Imagine what our world would look like if we were still using Nokia 7210 handsets. If Jony Ive had just not bothered creating the iPhone. You probably wouldn’t be drinking Halo coffee pods or pulling your AWAY suitcase to the Citizen M Hotel you paid for with Monzo.
Tech, coffee, luggage, leisure, banking – these are just a few sectors previously shrouded in trad, unadventurous design that have been reinvigorated by brands and services seeking to up their design credentials and meet the demands of the style-conscious, design-savvy, iPhone-brandishing consumer of today.
Here are three more sectors using design to push things forward…
Millennials may have waited longer than previous generations to start families, but now they’re exploring parenthood and their penchant for highly visual, lifestyle-led brands doesn’t disappear along with their social life. In fact, quite the opposite. They’re looking for the same design appreciation when it comes to their babies.
Neobio Family Park has two sites, one in Shanghai and another in Hangzhou. Their immersive parent and child playgrounds, complete with polka-dot slide, ball pits and giant pastel parasols, are just as attractive to the parents as they are to the children.
The ‘dream city’ occupies the atrium of a shopping centre – the miniature community itself has children-sized shops, dressing up zones and even a dentist surgery.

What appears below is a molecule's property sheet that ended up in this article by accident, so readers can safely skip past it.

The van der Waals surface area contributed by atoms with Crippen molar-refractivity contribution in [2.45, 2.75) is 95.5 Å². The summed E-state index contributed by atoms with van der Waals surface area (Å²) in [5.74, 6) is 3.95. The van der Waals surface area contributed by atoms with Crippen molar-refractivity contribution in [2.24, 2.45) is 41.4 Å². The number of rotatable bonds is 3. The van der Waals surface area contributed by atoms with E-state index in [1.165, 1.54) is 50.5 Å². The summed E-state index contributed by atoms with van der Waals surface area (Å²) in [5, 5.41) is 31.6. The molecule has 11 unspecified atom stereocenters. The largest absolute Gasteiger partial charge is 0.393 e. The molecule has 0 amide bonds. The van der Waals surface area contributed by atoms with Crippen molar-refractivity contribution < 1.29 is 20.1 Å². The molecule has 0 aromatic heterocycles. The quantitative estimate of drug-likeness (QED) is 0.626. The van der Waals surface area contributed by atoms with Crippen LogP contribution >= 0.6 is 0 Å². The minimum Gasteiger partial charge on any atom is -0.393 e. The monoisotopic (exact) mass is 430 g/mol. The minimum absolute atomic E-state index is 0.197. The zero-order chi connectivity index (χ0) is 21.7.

Although people increasingly favour the convenience of online shopping, the internet is no substitute for social destinations like restaurants, cinemas and locales for family activities. Experiential places integrated with retail are a win-win solution.
Israel’s Bayit Balev is a chain of private, upscale retirement complexes that are upending traditional notions of elderly living. Through design, the space reflects the burgeoning ‘flat age’ mindset of people over 65, who are increasingly active, healthy and looking for brands that refuse to typecast people by age bracket.
They challenge traditional codes of design – nothing about these spaces looks ‘elderly’. They’re contemporary yet at the same time warm and indulging.
Funeral services reborn
The business of death is undergoing a renaissance – traditional, impersonal services are no longer cutting it. People are looking for brands to help change the narrative on death. In fact, dying is becoming part of the holistic wellness conversation as people open up discussions with their loved ones in order to feel better prepared in life, and indeed, for their own end of life.
From the growth of grief platforms and green burials, a brighter, more positive funeral market is emerging. One brand looking to break taboos surrounding death is Exit Here, a next-generation funeral parlour that uses contemporary design to put staid and stuffy funeral services to rest.
Less funeral parlour, more Warby Parker. Their West London space offers contemporary design at every step.
With the aim of shattering outmoded attitudes to death, Exit Here wants to refocus the funeral industry around the importance of celebrating life and choosing how you would like to be remembered. As we move into a new decade – and with humans living longer than ever – people are beginning to think differently about life and embracing mortality.
SEEN is compiled by LOVE’s Head of Culture, Kat Towers. Want to say hello, ask questions or challenge her cultural knowledge? Get in touch - firstname.lastname@example.org